Another approach is to provide a structured training forum for sharing personal narratives. This type of format usually helps participants understand the impacts of privilege or lack of privilege in a vivid and personalized way without divisive ideological debate or “blaming and shaming” based on overly broad categories. Each of us has been shaped by many influences in addition to race and gender: family, religion, socioeconomic status, education, military service, local community, sexual orientation, disabilities, time spent living abroad, and so on — knowing more about colleagues tends to evoke mutual empathy and a readiness to address unearned disadvantages, while unexpected similarities may be discovered as well.
There are multiple approaches to selecting and balancing priorities, including:
Each of these questions could yield somewhat different answers, which then need to be triangulated based on the organization’s strategic objectives, core values, and key stakeholder needs. Usually, there is a way to structure a global initiative that could be focused, for example, on supporting the advancement of minorities and women in the U.S., while at the same time, this initiative is adapted to developing a robust leadership pipeline in India that provides equal opportunities to people from different ethnicities, socioeconomic backgrounds, and genders.
One of the exercises we regularly use with clients could be relevant to this situation. It’s called the “Go-To People Mapping Exercise.” We ask program participants to create a map, with themselves at the center, of individuals they reach out to most frequently when gathering information and making important decisions.
Then we ask them to code the map based on different types of diversity that could be relevant to their project: nationality, function, gender, age, etc. Finally, we request that participants consider whether there may be a lack of representation from others likely to make a significant project contribution and provide an opportunity to plan the next steps for reaching out to include them.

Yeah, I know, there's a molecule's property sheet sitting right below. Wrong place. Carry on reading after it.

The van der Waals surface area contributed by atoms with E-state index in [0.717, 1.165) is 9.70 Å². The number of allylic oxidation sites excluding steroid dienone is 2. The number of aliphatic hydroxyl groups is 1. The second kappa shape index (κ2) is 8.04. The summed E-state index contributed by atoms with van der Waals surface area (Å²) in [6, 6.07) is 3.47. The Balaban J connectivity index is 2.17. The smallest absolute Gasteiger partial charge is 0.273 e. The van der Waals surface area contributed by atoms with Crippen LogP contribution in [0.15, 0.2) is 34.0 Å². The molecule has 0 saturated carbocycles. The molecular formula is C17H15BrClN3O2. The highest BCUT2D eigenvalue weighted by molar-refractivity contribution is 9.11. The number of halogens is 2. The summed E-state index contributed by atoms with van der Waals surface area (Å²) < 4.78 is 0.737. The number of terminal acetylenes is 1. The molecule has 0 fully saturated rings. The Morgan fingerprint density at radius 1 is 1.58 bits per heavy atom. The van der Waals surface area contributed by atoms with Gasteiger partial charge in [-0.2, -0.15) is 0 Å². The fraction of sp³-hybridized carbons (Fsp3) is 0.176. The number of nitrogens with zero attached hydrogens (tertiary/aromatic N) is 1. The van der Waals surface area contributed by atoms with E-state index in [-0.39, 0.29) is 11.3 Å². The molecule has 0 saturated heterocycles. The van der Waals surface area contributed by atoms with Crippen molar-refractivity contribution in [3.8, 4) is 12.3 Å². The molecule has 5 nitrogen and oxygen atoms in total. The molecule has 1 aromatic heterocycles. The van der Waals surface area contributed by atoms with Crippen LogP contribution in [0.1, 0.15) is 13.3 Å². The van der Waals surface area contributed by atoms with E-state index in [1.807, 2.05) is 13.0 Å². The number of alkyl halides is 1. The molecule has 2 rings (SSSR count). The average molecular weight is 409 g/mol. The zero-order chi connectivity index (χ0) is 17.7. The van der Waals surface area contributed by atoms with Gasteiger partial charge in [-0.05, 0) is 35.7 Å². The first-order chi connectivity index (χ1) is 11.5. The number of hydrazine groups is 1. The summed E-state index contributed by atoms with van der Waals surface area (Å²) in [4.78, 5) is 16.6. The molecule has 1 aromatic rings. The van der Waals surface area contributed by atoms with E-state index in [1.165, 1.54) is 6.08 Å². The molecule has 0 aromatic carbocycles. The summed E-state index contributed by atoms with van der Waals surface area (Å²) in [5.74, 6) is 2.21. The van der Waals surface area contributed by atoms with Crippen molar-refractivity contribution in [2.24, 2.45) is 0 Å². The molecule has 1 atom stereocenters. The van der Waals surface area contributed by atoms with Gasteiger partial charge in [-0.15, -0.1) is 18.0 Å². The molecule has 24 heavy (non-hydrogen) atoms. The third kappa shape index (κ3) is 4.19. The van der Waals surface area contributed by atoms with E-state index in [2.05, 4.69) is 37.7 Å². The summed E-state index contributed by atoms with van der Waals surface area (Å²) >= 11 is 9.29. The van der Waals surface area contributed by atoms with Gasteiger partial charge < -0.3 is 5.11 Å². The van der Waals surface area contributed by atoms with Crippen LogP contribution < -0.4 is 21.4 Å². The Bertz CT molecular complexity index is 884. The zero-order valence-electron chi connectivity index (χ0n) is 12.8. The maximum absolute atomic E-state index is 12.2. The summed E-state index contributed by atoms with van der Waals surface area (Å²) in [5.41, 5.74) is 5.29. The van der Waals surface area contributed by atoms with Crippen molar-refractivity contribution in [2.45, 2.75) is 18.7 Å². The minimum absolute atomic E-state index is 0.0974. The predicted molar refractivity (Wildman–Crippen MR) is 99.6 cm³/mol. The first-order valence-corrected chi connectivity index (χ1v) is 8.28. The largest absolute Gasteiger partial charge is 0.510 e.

There is little choice but to follow the legal restrictions in some regions and use the freedom to gather information in others. The EU’s General Data Protection Regulation (GDPR) severely limits the use of personal data, while in some locations in Asia, it is actually possible to request and gather more personal information than would be customary in the U.S. Global legal firms or organizations such as the Employment Law Alliance, which contributes information to Aperian’s GlobeSmart web tool, can provide more specific information about country-by-country practices.
The questioner also says, “Overloading the messaging can lead to burn-out and can actually be counter-productive, as it may cause backlash or feelings of resentment at worst and a feeling of numbness/fatigue at best.”
Inviting individuals to participate in coaching, mentoring, or other forms of support for employees of color can be a way to keep them engaged in a very personal way without repeatedly messaging large numbers of people. Also, when a commitment to support disadvantaged minority employees is built into the organization’s talent development systems (recruiting, performance evaluation, promotion, etc.), this becomes more natural and accepted rather than being a constant point of tension or requiring repeat messages. When executive sponsors make it clear to employees that inclusion is a journey that will take consistent effort over time, this helps shape expectations. Volunteer activities such as task force participation may also result in tangible progress, greater learning, and a sense of momentum that encourages others to join in as well.